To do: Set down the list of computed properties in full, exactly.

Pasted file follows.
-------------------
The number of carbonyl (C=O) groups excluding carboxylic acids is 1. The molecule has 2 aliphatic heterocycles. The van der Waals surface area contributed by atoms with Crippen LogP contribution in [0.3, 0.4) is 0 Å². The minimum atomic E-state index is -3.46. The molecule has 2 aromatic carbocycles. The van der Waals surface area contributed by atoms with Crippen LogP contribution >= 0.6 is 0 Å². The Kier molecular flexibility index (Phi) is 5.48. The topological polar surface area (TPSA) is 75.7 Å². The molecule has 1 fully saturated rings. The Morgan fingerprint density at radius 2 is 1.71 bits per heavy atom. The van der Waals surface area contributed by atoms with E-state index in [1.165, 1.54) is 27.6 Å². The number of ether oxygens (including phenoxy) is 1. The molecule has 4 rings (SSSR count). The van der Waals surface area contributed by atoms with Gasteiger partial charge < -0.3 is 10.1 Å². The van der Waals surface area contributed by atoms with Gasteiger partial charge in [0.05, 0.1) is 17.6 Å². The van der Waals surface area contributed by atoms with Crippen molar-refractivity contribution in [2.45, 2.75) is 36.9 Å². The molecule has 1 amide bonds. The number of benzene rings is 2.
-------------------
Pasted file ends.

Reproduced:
The number of carbonyl (C=O) groups excluding carboxylic acids is 1. The molecule has 2 aliphatic heterocycles. The van der Waals surface area contributed by atoms with Crippen LogP contribution in [0.3, 0.4) is 0 Å². The minimum atomic E-state index is -3.46. The molecule has 2 aromatic carbocycles. The van der Waals surface area contributed by atoms with Crippen LogP contribution >= 0.6 is 0 Å². The Kier molecular flexibility index (Phi) is 5.48. The topological polar surface area (TPSA) is 75.7 Å². The molecule has 1 fully saturated rings. The Morgan fingerprint density at radius 2 is 1.71 bits per heavy atom. The van der Waals surface area contributed by atoms with E-state index in [1.165, 1.54) is 27.6 Å². The number of ether oxygens (including phenoxy) is 1. The molecule has 4 rings (SSSR count). The van der Waals surface area contributed by atoms with Gasteiger partial charge < -0.3 is 10.1 Å². The van der Waals surface area contributed by atoms with Gasteiger partial charge in [0.05, 0.1) is 17.6 Å². The van der Waals surface area contributed by atoms with Crippen molar-refractivity contribution in [2.45, 2.75) is 36.9 Å². The molecule has 1 amide bonds. The number of benzene rings is 2.